Politicians claim they make our lives better by passing laws. But laws rarely improve life. They go wrong. Unintended consequences are inevitable.
Most voters don’t pay enough attention to notice. They read headlines. They watch the Rose Garden signing ceremonies and hear the pundits declare that progress was made. Bipartisanship! Something got done. We assume a problem was solved.
Intuition tells us that government is in the problem-solving business, and so the more laws passed, the better off we are. The possibility that fewer laws could leave us better off is hard to grasp. Kids visiting Washington don’t ask their congressmen, “What laws did you repeal?” It's always, “What did you pass?”
And so they pass and pass—a thousand pages of proposed new rules each week—and for every rule, there's an unintended consequence, or several.
It’s one reason America has been unusually slow to recover from the Great Recession. After previous recessions, employers quickly resumed hiring. Not this time. The unemployment rate is still near 8 percent. It only fell last month because people stopped looking for jobs.
Dan Mitchell of the Cato Institute understands what’s happening.
“Add up all the regulations and red tape, all the government spending, all the tax increases we're about to get—you can understand why entrepreneurs think: “Maybe I don't want to hire people. ... I want to keep my company small. I don't want to give health insurance, because then I'm stuck with all the Obamacare mandates.” We can see our future in Europe—unless we change. Ann Jolis, who covers European labor issues for The Wall Street Journal, watches how government-imposed work rules sabotage economies.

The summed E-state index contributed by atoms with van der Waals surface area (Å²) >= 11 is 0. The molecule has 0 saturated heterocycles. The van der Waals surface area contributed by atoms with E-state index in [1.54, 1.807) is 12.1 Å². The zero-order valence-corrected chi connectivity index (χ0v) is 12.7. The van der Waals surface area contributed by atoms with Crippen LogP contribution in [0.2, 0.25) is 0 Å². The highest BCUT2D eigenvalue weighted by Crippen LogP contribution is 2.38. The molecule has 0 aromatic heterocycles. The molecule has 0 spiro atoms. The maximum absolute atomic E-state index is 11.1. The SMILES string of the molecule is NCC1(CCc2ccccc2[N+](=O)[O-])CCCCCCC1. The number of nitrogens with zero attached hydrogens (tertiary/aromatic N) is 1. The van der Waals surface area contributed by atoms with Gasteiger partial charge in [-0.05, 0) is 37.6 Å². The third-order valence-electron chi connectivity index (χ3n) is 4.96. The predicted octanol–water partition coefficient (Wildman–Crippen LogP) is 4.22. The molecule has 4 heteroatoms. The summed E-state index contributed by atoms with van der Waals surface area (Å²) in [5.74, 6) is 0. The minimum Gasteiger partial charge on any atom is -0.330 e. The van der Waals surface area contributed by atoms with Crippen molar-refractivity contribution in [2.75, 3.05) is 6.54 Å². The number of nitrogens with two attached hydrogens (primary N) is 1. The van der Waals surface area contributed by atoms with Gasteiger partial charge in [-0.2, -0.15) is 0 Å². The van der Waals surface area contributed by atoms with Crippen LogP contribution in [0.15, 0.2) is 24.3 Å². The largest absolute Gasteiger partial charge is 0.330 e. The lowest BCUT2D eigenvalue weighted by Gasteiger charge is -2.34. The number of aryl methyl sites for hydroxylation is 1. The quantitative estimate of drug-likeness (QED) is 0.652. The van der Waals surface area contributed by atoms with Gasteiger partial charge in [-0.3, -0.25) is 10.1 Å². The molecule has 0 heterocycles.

“The minimum guaranteed annual vacation in Europe is 20 days paid vacation a year. ... In France, it starts at 25 guaranteed days off. ... This summer, the European Court of Justice ... gave workers the right to a vacation do-over. ... You spend the last eight days of your vacation laid up with a sprained ankle ... eight days automatically go into your sick leave. ... You get a vacation do-over.”
Such benefits appeal to workers, who don’t realize that the goodies come out of their wages. The unemployed don’t realize that such rules deter employers from hiring them in the first place.
In Italy, some work rules kick in once a company has more than 10 employees, so companies have an incentive not to hire an 11th employee. Businesses stay small. People stay unemployed.
"European workers have the right ... to gainful unemployment,” says Jolis.
Both European central planners and liberal politicians in America are clueless about what really helps workers: a free economy.
The record is clear. Central planners failed, in the Soviet Union, in Cuba, at the U.S. Postal Service and in America's public schools, and now they stifle growth in Europe and America. Central planning stops innovation.
Yet for all that failure, whenever another crisis (real or imagined) hits, the natural instinct is to say, “Politicians must do something.”
In my town, unions and civil rights groups demand a higher minimum wage. That sounds good to people. Everyone will get a raise!